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Julien Laurette

Role of uranium speciation on its bioaccumulation, transport and toxicity in plants. Application to phytoremediation

Published on 15 March 2011

Thesis presented March 15, 2011

Uranium is both a radiological and a chemical toxic, which naturally occurs in the environment as a trace element. Metal accumulation and distribution in plants is modulated by speciation. The aim of this PhD work was thus to assay uranium accumulation, intra planta repartition and toxicity according to its speciation in solution. Acquired knowledge will be applied in phytoremediation technologies.

We exposed three plant species (sunflower, oilseed rape and wheat) to a panel of hydroponic media containing one or two predominant uranium chemical forms. After exposition in these various contaminated media, we evaluated uranium content in plant organs by ICP-MS. In order to investigate uranium repartition and localization at organ/tissue and cellular scales, we carried out four complementary imaging techniques. The uranium repartition within soluble and membrane fractions in roots and shoot was assayed after fractionation and separation through a chromatography column. In parallel, we used X-ray absorption spectroscopy to determine the molecular-level structure of chemical species formed by uranium in exposure media and plant samples. Finally, we explored toxic effects of uranium on plant growth and metabolism.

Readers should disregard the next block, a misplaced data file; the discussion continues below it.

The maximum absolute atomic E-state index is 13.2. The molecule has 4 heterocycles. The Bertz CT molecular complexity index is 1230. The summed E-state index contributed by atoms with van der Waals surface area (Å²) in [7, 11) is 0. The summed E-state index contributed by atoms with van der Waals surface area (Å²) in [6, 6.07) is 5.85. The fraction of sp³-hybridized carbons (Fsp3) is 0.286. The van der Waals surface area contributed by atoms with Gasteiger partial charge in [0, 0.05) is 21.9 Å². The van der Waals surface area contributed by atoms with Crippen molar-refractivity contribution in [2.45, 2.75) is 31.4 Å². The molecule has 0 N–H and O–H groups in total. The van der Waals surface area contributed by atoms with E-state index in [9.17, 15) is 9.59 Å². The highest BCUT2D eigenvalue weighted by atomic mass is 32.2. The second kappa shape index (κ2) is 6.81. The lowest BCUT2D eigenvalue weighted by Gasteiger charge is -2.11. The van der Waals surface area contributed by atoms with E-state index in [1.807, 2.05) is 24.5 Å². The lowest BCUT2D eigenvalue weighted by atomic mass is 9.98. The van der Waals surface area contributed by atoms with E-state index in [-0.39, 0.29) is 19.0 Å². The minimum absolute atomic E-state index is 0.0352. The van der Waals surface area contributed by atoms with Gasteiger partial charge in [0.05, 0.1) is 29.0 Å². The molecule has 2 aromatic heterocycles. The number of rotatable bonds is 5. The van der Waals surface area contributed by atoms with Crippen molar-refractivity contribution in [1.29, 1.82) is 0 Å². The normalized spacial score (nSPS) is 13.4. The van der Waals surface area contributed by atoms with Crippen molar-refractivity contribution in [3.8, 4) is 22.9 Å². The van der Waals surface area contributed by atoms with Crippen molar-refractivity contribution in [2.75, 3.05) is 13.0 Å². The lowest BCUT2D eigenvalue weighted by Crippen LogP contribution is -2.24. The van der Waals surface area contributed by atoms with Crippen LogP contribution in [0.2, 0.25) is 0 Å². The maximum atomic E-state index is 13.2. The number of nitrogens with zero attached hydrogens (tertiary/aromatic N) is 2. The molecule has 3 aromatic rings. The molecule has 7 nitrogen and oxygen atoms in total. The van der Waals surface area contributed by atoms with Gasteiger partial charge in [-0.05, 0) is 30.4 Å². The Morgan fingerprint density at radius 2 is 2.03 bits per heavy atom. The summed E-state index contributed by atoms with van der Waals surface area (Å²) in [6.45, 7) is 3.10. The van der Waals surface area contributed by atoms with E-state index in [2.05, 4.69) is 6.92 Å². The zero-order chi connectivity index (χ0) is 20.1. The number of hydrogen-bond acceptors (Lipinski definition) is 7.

Our results revealed three schema of accumulation according to the uranium speciation in the exposure medium: when exposed to UO22+ free ion, root accumulation is high, but uranium transfer to the shoots is limited. Uranium is immobilized by adsorption on root surface and precipitation on root cell walls, associated with phosphorus and calcium. The existence of uranium-binding proteins is also suggested. When complexed with phosphate, root accumulation is considerably reduced and translocation becomes negligible. Uranium is precipitated as described above. Conversely, complexation with carbonate or citrate reduces root accumulation but drastically increases translocation to the shoots. If some uranyl phosphate precipitates are still found in root and shoot, a significant proportion of uranium is associated with carboxyl groups; this fraction could be the uranium form transferred from the roots to shoots. Finally, we noticed among the 3 species differences in accumulation and in translocation.

Uranium, speciation, transfer, phytoremediation